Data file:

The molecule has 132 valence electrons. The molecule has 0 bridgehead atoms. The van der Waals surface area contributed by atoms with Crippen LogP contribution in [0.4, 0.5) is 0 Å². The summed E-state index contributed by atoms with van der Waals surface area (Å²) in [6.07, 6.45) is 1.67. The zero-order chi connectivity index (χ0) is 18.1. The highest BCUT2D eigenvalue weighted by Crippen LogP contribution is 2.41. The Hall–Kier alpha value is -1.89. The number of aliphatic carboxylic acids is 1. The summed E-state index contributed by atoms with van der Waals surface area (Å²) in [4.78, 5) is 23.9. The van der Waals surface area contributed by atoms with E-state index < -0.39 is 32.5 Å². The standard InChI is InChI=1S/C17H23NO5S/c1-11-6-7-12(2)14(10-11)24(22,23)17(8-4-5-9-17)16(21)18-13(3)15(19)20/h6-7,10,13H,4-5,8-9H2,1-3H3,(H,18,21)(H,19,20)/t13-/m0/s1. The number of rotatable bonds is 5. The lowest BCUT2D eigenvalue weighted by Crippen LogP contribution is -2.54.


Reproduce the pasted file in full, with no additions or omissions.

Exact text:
The molecule has 132 valence electrons. The molecule has 0 bridgehead atoms. The van der Waals surface area contributed by atoms with Crippen LogP contribution in [0.4, 0.5) is 0 Å². The summed E-state index contributed by atoms with van der Waals surface area (Å²) in [6.07, 6.45) is 1.67. The zero-order chi connectivity index (χ0) is 18.1. The highest BCUT2D eigenvalue weighted by Crippen LogP contribution is 2.41. The Hall–Kier alpha value is -1.89. The number of aliphatic carboxylic acids is 1. The summed E-state index contributed by atoms with van der Waals surface area (Å²) in [4.78, 5) is 23.9. The van der Waals surface area contributed by atoms with E-state index < -0.39 is 32.5 Å². The standard InChI is InChI=1S/C17H23NO5S/c1-11-6-7-12(2)14(10-11)24(22,23)17(8-4-5-9-17)16(21)18-13(3)15(19)20/h6-7,10,13H,4-5,8-9H2,1-3H3,(H,18,21)(H,19,20)/t13-/m0/s1. The number of rotatable bonds is 5. The lowest BCUT2D eigenvalue weighted by Crippen LogP contribution is -2.54.